Is Exxon Mobil Heading for an Inflection Point in 2014?

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In the general scheme of things, you have to spend money to make money — investments generate returns in proportion to the principal, compounding interest aside. Unless the investment is faulty, this means that the more you invest, the more benefit you ultimately receive. This is particularly true in the capital-intensive oil and gas industry, where every barrel of oil requires a tremendous amount of equipment, labor, and expertise to extract. (Fun fact: In 2009, the U.S. Energy Information Administration estimated average upstream costs of $33.76 per barrel of oil equivalent.)

So when Exxon Mobil (NYSE:XOM) announces that it’s reducing capital expenditures by 6.35 percent for the current year, some red flags go up on Wall Street. Reduced spending could translate into reduced production, and reduced production could translate into reduced earnings — that’s a lose-lose scenario for the company and its shareholders. The news put some selling pressure on the stock in early trading on Friday.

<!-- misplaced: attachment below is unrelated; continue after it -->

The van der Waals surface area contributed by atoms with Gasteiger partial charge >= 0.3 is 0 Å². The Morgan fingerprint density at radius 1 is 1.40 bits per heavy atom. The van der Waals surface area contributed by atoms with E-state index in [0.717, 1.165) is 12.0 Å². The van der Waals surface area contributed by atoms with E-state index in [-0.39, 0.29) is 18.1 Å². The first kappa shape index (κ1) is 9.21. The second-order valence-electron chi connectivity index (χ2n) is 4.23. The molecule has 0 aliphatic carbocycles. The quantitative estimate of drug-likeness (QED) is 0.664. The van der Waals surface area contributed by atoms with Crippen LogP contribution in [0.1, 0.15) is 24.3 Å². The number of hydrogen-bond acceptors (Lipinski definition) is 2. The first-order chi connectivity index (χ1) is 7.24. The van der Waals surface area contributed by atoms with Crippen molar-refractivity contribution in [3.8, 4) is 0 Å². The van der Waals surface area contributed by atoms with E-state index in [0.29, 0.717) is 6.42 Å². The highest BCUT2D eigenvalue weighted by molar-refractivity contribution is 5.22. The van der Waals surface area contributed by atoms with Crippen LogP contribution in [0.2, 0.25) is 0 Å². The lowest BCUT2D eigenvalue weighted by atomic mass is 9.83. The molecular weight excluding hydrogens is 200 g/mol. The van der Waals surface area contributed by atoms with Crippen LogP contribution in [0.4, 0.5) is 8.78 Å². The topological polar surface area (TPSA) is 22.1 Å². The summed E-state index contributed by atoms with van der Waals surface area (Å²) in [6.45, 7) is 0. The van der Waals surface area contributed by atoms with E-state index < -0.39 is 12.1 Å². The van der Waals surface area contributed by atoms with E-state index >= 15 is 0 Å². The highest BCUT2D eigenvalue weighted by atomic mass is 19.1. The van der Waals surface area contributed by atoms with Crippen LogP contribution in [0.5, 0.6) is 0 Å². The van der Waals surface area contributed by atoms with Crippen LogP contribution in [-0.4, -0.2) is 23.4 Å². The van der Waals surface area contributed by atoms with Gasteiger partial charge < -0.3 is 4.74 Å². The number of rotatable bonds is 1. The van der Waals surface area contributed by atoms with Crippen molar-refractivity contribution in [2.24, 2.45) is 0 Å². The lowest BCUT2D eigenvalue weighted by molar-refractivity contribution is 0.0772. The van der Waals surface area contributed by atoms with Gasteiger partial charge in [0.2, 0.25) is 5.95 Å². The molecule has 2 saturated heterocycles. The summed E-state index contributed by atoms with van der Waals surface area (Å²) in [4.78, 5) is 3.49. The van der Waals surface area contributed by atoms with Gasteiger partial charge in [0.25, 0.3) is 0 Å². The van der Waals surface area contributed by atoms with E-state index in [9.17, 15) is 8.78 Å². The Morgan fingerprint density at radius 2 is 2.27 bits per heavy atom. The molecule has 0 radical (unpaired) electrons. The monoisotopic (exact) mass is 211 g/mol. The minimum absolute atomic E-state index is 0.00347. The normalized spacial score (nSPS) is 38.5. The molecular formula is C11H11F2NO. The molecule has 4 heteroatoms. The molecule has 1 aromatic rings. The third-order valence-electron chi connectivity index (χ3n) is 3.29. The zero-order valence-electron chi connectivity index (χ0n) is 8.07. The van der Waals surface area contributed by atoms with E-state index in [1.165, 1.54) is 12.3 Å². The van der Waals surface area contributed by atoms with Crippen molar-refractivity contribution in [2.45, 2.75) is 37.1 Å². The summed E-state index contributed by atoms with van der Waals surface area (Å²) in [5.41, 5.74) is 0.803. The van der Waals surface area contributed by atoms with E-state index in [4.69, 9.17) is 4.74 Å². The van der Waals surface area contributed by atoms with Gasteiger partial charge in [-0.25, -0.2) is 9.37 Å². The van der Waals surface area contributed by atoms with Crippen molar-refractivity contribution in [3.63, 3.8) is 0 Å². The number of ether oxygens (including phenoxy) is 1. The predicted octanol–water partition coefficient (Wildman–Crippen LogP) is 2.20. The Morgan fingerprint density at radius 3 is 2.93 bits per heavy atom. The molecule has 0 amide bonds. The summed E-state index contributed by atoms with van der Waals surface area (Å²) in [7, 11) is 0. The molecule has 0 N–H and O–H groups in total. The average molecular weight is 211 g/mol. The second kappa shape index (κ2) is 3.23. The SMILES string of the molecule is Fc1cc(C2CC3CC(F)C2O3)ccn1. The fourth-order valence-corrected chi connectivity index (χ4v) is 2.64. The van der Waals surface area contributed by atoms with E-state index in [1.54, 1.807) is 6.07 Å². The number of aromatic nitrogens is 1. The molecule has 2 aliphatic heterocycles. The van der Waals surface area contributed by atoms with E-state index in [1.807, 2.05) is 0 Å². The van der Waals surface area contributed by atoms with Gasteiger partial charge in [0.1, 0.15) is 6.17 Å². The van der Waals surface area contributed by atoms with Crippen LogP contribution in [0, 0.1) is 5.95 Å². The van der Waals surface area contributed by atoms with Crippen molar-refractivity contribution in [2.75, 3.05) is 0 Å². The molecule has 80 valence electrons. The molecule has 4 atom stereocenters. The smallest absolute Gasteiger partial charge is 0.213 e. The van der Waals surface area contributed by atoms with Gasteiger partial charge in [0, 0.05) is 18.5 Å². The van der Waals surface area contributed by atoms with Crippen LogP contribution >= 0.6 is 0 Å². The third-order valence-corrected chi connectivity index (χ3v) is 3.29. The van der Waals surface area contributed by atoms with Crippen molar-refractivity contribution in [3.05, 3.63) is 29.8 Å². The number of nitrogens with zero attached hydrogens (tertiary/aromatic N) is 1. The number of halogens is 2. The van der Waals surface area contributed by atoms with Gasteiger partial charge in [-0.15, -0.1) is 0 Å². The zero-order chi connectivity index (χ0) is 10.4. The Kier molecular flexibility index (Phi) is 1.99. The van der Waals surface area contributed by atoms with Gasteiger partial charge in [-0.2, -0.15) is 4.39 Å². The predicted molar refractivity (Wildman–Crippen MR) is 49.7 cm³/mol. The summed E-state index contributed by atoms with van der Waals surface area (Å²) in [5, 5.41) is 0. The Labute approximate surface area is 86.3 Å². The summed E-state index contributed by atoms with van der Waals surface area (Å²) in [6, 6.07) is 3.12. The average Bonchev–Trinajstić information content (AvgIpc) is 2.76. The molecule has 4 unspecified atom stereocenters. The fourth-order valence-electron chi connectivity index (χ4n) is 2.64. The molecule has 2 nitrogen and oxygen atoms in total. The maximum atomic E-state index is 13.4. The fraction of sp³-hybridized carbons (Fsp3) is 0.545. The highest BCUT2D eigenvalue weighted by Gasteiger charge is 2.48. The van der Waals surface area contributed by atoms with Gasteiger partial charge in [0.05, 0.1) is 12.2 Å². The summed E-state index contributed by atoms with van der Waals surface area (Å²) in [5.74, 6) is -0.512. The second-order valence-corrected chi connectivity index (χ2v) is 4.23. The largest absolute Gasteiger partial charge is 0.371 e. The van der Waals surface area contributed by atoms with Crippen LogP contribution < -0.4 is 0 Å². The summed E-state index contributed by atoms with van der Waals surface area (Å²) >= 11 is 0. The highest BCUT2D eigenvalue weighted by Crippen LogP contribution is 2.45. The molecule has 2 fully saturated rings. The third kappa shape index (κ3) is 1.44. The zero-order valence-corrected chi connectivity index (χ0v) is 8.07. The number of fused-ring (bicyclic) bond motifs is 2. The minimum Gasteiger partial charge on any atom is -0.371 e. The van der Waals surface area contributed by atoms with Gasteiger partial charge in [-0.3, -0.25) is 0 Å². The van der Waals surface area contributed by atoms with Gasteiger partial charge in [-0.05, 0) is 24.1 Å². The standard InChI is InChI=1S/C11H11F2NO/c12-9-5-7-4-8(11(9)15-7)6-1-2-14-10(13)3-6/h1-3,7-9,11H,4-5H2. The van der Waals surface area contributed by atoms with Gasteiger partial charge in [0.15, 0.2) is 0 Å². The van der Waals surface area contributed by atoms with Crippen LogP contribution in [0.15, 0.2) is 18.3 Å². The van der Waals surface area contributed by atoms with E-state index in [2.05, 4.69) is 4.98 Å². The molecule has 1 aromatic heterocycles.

But shares had recovered by the time the market finished its first cup of coffee. In a press release explaining the capex changes, Exxon Mobil Chairman and CEO Rex Tillerson assured shareholders that reduced capex would not yield reduced production. In fact, he was expecting the opposite for 2014.

“We are adding new volumes that improve our profitability mix with higher liquids and liquids linked natural gas volumes. We’re also driving increased unit profitability through better fiscal terms and reducing low-margin barrel production,” said Tillerson. All told, Exxon Mobil is starting production at a record ten facilities in 2014 and adding new capacity of approximately 300,000 net oil equivalent barrels per day.

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